Paul Heyer. The Medium and the Magician: The Radio Legacy of Orson Welles, 1934-1952. Lanham: Rowman & Littlefield Publishers, 2005. 256 pp. $101.00 (cloth), ISBN 978-0-7425-3796-5.
Reviewed by Anne Leighton
Published on Jhistory (January, 2009)
Commissioned by Donna Harrington-Lueker (Salve Regina University)
Orson Welles: The Medium and the Magician
As a young man, Orson Welles avoided college and decided to travel in Europe. He acted in the British Isles, then came to New York City, and wrote and produced a play, called Marching Song, about the abolitionist John Brown. The play didn’t make it to Broadway, but Welles's perseverance found him a radio job in Irving Reis's Columbia Broadcasting Systems workshop in 1936. There he worked on a production of Hamlet with composer Bernard Herrmann and producer/writer John Houseman. A year later, Welles ran the workshop, and produced his famous production of Macbeth. Radio was a lucrative profession for Welles, and in The Medium and the Magician, author Paul Heyer shows how Welles combined leadership and artistry in the radio work that preceded his involvement in the film world.
In 1938, Welles was hired to create weekly radio dramas for CBS radio. First known as The Mercury Theatre in the summer of 1938, it became The Campbell Playhouse by the end of the year. Herrmann and Houseman were part of his team, and an array of actors appeared as guest stars, including the already established Helen Hayes and Jack Benny, plus then-newcomer Agnes Moorehead.
Heyer’s brilliance in developing this book is based on formidable research into Welles’s creative output, interviews, books, papers, studies, and transcripts of every aspect or person that entered Welles’s career. He also surfaces Welles’s sophisticated standards for producing plays and how he went about his craft.
Heyer discusses, for example, Welles’s approach to adapting Victor Hugo’s Les Miserables. Welles was attracted first to the book’s compelling subject and Heyer notes that the subject--poverty--was a theme in a number of Welles’s choices of plays. Welles’s standards were that a script not be a word-for-word copy of a stage play or book, but its own entity. In scripting Welles used the narrator (generally himself) to perform the important role of bridging book segments that were impossible or difficult to dramatize because of time restrictions. John Houseman and later Howard Koch had less than a week to write a first draft. Welles gave input, and then the team’s first rehearsal focused on how the show would sound with basic sound effects but no music. Over the next day or two, Welles revised the script, and then held another rehearsal. There would be more revisions and then Sunday rehearsal. The following day was show day, in which the ensemble “dress rehearsed” with music and sound effects. Welles then revised the script until the 9 p.m. show time, paying attention to integrating audio elements. It was at that point and through deadline, Heyer says, that Welles showed his famous signs of stress, throwing tantrums and hurling insults.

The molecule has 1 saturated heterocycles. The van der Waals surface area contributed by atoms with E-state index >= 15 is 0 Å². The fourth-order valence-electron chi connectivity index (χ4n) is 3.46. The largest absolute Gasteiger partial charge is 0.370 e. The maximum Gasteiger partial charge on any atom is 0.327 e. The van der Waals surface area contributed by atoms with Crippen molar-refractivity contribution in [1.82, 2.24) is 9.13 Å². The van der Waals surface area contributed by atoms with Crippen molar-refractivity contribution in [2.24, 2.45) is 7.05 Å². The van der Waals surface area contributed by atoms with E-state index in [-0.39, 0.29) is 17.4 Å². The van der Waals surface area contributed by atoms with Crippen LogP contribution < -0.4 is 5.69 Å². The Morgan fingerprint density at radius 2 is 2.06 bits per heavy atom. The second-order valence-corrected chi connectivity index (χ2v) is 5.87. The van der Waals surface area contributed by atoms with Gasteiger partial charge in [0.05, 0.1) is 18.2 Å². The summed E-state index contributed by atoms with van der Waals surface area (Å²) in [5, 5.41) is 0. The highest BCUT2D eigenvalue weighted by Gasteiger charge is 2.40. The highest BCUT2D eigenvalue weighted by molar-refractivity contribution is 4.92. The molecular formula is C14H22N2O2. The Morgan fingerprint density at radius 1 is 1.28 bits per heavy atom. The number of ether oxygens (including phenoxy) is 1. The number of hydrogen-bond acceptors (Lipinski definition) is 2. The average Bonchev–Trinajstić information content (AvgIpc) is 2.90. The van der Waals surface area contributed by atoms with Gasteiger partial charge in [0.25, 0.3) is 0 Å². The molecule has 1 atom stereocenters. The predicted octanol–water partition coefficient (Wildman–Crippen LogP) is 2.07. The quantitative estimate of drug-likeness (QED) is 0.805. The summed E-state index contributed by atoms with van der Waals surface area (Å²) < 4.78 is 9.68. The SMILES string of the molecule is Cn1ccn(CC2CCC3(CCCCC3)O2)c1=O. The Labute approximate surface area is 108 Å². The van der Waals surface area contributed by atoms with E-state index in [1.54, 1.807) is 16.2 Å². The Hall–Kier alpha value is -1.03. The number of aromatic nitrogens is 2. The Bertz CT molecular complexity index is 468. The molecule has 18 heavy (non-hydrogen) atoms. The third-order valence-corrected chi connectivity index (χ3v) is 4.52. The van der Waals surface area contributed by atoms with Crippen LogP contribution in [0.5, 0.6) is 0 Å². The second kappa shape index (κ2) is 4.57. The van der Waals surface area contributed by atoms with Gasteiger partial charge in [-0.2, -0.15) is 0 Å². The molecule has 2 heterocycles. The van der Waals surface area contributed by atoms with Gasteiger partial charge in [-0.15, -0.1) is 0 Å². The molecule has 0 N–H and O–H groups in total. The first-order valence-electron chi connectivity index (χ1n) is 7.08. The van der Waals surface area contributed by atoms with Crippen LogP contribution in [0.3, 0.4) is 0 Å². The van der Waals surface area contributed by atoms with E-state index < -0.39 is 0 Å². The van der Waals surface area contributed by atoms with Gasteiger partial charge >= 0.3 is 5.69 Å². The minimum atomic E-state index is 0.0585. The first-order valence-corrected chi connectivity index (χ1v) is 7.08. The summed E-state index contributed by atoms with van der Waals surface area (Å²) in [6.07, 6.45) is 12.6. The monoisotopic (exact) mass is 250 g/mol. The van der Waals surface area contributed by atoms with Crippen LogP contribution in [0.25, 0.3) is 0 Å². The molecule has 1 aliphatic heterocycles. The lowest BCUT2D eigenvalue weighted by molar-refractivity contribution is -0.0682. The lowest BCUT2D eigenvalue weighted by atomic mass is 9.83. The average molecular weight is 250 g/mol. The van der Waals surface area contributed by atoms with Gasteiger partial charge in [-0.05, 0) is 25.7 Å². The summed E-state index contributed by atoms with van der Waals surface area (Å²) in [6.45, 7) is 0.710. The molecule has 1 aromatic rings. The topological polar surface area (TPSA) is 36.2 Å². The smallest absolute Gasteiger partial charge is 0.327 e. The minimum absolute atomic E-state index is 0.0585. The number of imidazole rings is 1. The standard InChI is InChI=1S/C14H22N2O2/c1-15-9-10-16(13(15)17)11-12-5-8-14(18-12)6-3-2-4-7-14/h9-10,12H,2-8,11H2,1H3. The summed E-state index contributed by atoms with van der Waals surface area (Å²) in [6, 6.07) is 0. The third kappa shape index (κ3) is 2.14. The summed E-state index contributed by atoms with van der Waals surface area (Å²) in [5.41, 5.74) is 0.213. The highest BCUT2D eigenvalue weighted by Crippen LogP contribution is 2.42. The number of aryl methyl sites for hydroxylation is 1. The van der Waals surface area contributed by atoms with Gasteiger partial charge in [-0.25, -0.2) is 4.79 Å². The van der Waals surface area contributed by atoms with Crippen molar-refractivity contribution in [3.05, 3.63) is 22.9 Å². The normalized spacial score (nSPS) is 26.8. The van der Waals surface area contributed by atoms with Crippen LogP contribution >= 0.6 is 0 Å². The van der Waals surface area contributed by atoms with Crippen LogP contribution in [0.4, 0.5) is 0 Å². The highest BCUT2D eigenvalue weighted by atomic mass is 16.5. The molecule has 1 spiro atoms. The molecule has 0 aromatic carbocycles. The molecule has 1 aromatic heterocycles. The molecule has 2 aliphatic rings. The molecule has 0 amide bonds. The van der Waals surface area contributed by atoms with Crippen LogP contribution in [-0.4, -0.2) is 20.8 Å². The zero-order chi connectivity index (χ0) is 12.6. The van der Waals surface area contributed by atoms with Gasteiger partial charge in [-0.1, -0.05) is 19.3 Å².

Welles never allowed a studio audience on the premises; radio held a mystique as a “conjuring act” or “a magic act.” His approach also allowed his actors to be expressive in moving and dressing as comfortably as possible so they could be effective in their parts.
I found The Medium and the Magician impressive because of the way Heyer shows the enterprising ways Welles used to grow his career. Within three years of high-school graduation, The Todd Press published a book of plays for which Welles wrote new stage directions. Five years later, after his success in radio, he compiled The Mercury Shakespeare of radio dramas that he had produced for CBS.
Professionalism came into play in Welles's handling of controversy, as shown in his response to the hullabaloo surrounding the broadcast of The War of the Worlds in 1939. Media historians, of course, are familiar with the story: Many listeners tuned in to the radio play after it had already begun, and because of its dramatized newscasts and remotes, believed earth was under attack. After the authorities showed up at CBS studios and the show ended, Welles took responsibility and answered their questions until their investigation was satisfied. Welles then avoided the press, and left the station via the back door. The following day he held a press conference, thus prolonging media attention to his work.
Professionally, Welles was dependant on a team, though author Heyer notes that the writer/director/actor did not give enough credit to his colleagues. When his career segued into films, he hired an executive liaison to act as his go-between with the radio sponsor and network, so Welles could focus on both his radio and film productions.
Welles’s deal with WRKO was unprecedented, as most 1930s radio stars signing with the motion picture houses focused solely on acting. Despite his lack of filmmaking experience, he demanded the whole enchilada--directing, writing, and production--and got it.
Heyer also emphasizes the sonic beauty of the 1941 film Citizen Kane. In addition to making music a part of the story, Heyer says Welles continued to rely on Bernard Herrmann for film scoring and also worked with sound technician James G. Stewart, who had a radio background. Welles gave Stewart the idea and effect he wanted for a segment, and Stewart worked on the idea, which he shared with Welles, who then offered suggestions for improvement. The two talked back and forth, sometimes experimenting, until it was time to produce a scene.
At times, Heyer places Welles on a pedestal. Overall, though, he traces Welles’s innovations in audio, both in radio and in film. That contribution deserves recovering.
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Anne Leighton. Review of Heyer, Paul, The Medium and the Magician: The Radio Legacy of Orson Welles, 1934-1952.
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